Whether you choose to file for a patent or keep a new invention secret, it’s crucial to take steps to minimize the risk of disclosure. Rose-Marie Ehanno explains how to keep patentable inventions confidential.
An invention can be protected in two ways by its owner: either by filing a patent application or by business secrecy (business secrecy). In both cases, it is crucial to protect the invention by limiting the possibilities of disclosure, including by imposing contractual obligations of confidentiality. If this is not sufficient, a date must be fixed as soon as possible, if necessary by means of a provisional request.
1. Confidentiality to protect novelty
Trade secrets are an obvious option when it comes to keeping patentable inventions confidential. However, when the owners of an invention wish to protect it by means of business secrecy, they must be vigilant in their relations with any person, third party or partner. They must do the same if they plan to protect inventions by filing a patent application. Indeed, the grant of a patent is subject to several conditions, including that of novelty.
The novelty condition requires that the invention claimed in the patent be new, that is to say never disclosed to a third party without obligation of confidentiality. This means that a patent does not necessarily have to be filed immediately to protect an invention that may be developed in-house and in secret. Conversely, when technical details must be disclosed – for example to a supplier, a subcontractor, a customer or even to the public to test its interest – it is essential to decide whether or not to file a patent, because any disclosure made before the patent application has been filed deprives the invention of its patentability.
For this reason, it is essential to ensure the discretion of anyone with knowledge of the work on the invention, whether a partner, employee or subcontractor. Before any disclosure of information or know-how, this discretion should be ensured by drafting a confidentiality contract or by inserting a confidentiality clause in the contract binding the parties (employment contract, partnership contract, subcontract -contracting).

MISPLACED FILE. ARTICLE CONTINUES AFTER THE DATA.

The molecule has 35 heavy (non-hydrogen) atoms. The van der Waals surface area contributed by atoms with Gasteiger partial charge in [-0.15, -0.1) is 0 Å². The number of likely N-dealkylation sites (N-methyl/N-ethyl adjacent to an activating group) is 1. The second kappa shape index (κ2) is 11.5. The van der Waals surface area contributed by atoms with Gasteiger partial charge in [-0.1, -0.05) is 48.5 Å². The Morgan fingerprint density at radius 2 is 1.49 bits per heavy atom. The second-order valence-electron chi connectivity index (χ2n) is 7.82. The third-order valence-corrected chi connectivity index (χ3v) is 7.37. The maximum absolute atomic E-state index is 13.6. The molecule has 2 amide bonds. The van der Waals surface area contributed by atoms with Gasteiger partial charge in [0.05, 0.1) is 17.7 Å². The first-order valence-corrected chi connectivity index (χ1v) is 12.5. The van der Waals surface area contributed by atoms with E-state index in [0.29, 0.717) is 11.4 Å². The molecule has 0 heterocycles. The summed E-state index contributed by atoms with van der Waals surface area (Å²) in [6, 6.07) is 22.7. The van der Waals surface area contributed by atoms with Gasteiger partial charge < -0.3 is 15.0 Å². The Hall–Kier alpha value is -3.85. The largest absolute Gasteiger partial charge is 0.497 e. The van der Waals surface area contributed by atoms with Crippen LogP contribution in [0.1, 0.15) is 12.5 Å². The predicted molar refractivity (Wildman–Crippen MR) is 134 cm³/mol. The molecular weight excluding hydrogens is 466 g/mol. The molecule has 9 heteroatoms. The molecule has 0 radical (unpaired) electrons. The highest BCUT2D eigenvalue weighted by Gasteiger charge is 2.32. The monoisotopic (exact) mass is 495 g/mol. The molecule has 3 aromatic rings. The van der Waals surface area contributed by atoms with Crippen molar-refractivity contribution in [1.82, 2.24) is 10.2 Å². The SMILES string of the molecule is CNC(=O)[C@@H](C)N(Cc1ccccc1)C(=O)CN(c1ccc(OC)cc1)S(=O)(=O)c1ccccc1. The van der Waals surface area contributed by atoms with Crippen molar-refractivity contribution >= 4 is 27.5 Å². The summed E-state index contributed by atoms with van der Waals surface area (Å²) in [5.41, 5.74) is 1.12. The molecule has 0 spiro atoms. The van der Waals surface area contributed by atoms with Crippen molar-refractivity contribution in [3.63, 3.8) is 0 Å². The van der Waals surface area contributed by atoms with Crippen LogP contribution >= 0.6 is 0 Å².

Great care must be taken in drafting this requirement, and in particular, the scope of confidentiality must be clearly and unequivocally defined, in order to avoid any doubt as to its scope. This ensures contractual liability for the disclosure of confidential information to be triggered in the event of a dispute.
In the same way, considering confidentiality at this stage also helps to avoid falling into the trap of self-disclosure. This is important because it is not just about protecting against disclosures by third parties, but also against disclosures made by oneself, inadvertently or not.
2. Use publication clauses to control disclosures
Time limits may also need to be considered when determining how to maintain the confidentiality of patentable inventions, as inventors often wish to publish their research or results and it may be necessary to authorize a partner to publish scientific papers on technical advances. and knowledge developed. This dissemination of new knowledge is one of the pillars of the progress of science and confers a reputation on its author.
In the event that a partner or subcontractor wishes or must publish an article on the invention, it will be necessary to include a publication clause in the contracts. This clause must specify the limits and conditions of any communication relating to the invention. Depending on the needs of the parties, this must include a time limit (prevent publication for a certain time, for example to allow the filing of the patent application) or a condition of prior approval of any publication by the owner of the invention.
3. Safeguarding Novelty with Provisional Patent Applications
In the event that the preceding measures have not been taken or have been insufficient and disclosure is imminent, the novelty of an invention may still be protected by filing a provisional patent application in the competent courts.
For example, in France, the PACTE law, which entered into force on July 1, 2020, established a provisional patent application system directly inspired by American provisional applications. This procedure makes it possible to date and establish a right of priority by filing a simple technical description of the invention with the National Institute of Intellectual Property (INPI). As it is not necessary to communicate the claims in their entirety (these documents can be filed later), this makes it possible to file a provisional patent very quickly.
This application is also cheaper and much faster, although it should be noted that a provisional application does not establish intellectual property title as such. On the contrary, it must be transformed into a genuine patent application or utility certificate within 12 months of filing, otherwise the application will be deemed withdrawn.
Nevertheless, such an option makes it possible to anticipate an imminent disclosure and thus limits the risk of loss of rights by lack of novelty. However, it should only be used sparingly, when there is not enough time to write a full application. Indeed, the technical description of the invention, the only condition for filing a provisional application, may not be sufficient to validly establish the priority of the subsequent application, in particular in the absence of claims. In this case, as the disclosure has already taken place, the novelty will be lacking and the final application will be rejected.
The content of this article is intended to provide a general guide on the subject. Specialist advice should be sought regarding your particular situation.